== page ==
1. What species will you be fishing for?

This is one of the first key questions you need to ask yourself. Each fly reel is specially designed for specific fish species in mind. This is highlighted by the profile of the reel and the line capacity of the reel.

A trout fly reel, for example, is commonly designed to accommodate a 7 or 8 weight fly line and backing line. However, a salmon Spey fly reel is significantly bigger in size due to the larger line weights and the increased backing line that is required for tackling such species.

Choosing a fly reel

2. Do you use multiple fly lines?

Most modern trout anglers will carry a variety of fly lines to tackle various fishing conditions. The most commonly used reel option is a multi cassette spool system. This allows anglers to carry an array of different density fly lines on the spare spools provided with these systems. These unique systems allow anglers to change fly lines easily and efficiently on the bank or on the boat.

Multiple fly lines

3. What arbor size do you require?

The arbor size refers to the overall size and design of the reel. Arbor size comes down to personal choice, some anglers don’t like a large arbor reel as they feel it doesn’t look aesthetically right and feel it does not balance their outfit well. Other anglers like them for their line capacity, line retrieval and that the larger arbor helps reduce line memory.

different arbor

4. Sealed or Non sealed drag

Do you require a reel for saltwater fishing? If so, always opt for a sealed drag system. A sealed drag system will stop any unwanted saltwater ingress which may cause corrosion. If you are using fly reels purely for freshwater use, then either a sealed or non-sealed drag system will suffice.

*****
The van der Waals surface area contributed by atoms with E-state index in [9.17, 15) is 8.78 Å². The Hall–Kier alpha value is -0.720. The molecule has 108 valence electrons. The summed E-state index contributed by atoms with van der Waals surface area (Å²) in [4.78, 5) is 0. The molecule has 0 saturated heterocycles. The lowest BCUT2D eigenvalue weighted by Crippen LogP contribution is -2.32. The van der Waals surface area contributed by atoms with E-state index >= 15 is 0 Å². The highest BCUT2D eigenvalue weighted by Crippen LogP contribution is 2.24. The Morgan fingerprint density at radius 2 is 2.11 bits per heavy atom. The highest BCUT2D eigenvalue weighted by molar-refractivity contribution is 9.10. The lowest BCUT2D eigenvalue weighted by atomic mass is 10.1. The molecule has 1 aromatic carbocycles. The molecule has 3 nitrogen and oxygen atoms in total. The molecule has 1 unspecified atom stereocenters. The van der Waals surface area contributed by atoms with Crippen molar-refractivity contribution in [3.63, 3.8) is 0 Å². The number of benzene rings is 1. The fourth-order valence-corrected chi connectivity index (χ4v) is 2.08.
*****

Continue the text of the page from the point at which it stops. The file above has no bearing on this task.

fly reel drag

Top tip: Always loosen your drag after use. This will increase the drag systems longevity and will stop the drag system from possibly ceasing or bonding together due to being stored away tightened up.

5. Reel handle design

You’re probably thinking, what’s so important about the reel handle but, you would be pleasantly surprised how many anglers we have seen complaining about the reel handle design.

reel handle design

We all have unique handprints, handgrip and tolerances to water and other weather elements. So it’s important to find a reel handle that is not only comfortable but one that provides you with a good yet comfortable grip (especially with wet hands) the last thing you want is your hand slipping off the reel handle when playing a PB fish! Take the time to check the reel handle for comfort and wind the reel handle to ensure it doesn’t feel like your hand wants to leave the handle during a revolution.

6. Fly reel weight

The weight of a fly reel is vitally important to any fly angler. A heavy reel might not only give you an unbalanced setup but it may also cause casting fatigue.

fly reel weight

7.Spare spools

So you’ve just purchased a top-end caged fly reel and you love everything about it apart from the lack of spare spools that came with it. You now require spare spools for the additional lines you want to add to your armoury!

caged fly reel

Always ensure you ask about the price of spare spools before purchasing a reel. In some instances, if a reel becomes discontinued, the price of a spare spool can be up to half of the price that you initially paid for the reel! That’s not a financially great position to be in! Think ahead, if you’re only going to use the one line on the one reel then great, there is no issue. If however, there is a chance you may be adding lines to your setup in the future. It’s worth looking at cassette spool systems or even purchasing another reel.

8. Line capacity

Line capacity is extremely important. Modern salmon shooting heads require a running line and backing line. So finding a reel with enough capacity to accommodate all three parts of these lines is extremely important.

fly reel size